You can quickly locate and select specific cells or ranges by entering their names or cell references in the Name box, which is located to the left of the formula bar:
You can also select named or unnamed cells or ranges by using the Go To (F5 or Ctrl+G) command.
Important: To select named cells and ranges, you need to define them first. See Define and use names in formulas for more information.
Select named or unnamed cells or ranges by using the Name box
To select a named cell or range, click the arrow next to the Name box to display the list of named cells or ranges, and then click the name that you want.
To select two or more named cell references or ranges, click the arrow next to the Name box, and then click the name of the first cell reference or range that you want to select. Then, hold down CTRL while you click the names of other cells or ranges in the Name box.
To select an unnamed cell reference or range, type the cell reference of the cell or range of cells that you want to select, and then press ENTER. For example, type B3 to select that cell, or type B1:B3 to select a range of cells.
Note: You can't delete or change names that have been defined for cells or ranges in the Name box. You can only delete or change names in the Name Manager (Formulas tab, Defined Names group). For more information, see Define and use names in formulas.
Select named or unnamed cells or ranges by using the Go To command
Press F5 or CTRL+G to launch the Go To dialog.
In the Go to list, click the name of the cell or range that you want to select, or type the cell reference in the Reference box, then press OK.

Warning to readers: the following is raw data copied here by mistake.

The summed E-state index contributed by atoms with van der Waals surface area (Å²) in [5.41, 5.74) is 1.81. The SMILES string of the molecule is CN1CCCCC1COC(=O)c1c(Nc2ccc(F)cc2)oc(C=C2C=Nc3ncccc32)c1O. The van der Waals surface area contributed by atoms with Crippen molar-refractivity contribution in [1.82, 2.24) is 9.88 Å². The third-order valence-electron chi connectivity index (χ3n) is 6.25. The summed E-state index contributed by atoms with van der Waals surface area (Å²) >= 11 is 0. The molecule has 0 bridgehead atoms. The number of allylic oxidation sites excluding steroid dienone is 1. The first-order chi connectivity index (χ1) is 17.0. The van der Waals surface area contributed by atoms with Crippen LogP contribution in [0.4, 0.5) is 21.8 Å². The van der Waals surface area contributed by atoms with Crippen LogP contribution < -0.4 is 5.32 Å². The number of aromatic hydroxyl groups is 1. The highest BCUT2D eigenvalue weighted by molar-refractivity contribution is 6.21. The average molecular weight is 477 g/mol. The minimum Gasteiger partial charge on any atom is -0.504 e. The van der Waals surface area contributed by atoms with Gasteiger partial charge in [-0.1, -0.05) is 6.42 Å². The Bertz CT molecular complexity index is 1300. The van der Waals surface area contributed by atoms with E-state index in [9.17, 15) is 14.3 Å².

For example, in the Reference box, type B3 to select that cell, or type B1:B3 to select a range of cells. You can select multiple cells or ranges by entering them in the Reference box separated by commas. If you're referring to a spilled range created by a dynamic array formula, then you can add the spilled range operator. For example, if you have an array in cells A1:A4, you can select it by entering A1# in the Reference box, then press OK.
Tip: To quickly find and select all cells that contain specific types of data (such as formulas) or only cells that meet specific criteria (such as visible cells only or the last cell on the worksheet that contains data or formatting), click Special in the Go To popup window, and then click the option that you want.
You can select adjacent cells in Excel for the web by clicking a cell and dragging to extend the range. However, you can’t select specific cells or a range if they’re not next to each other. If you have the Excel desktop application, you can open your workbook in Excel and select non-adjacent cells by clicking them while holding down the Ctrl key. For more information, see Select specific cells or ranges in Excel.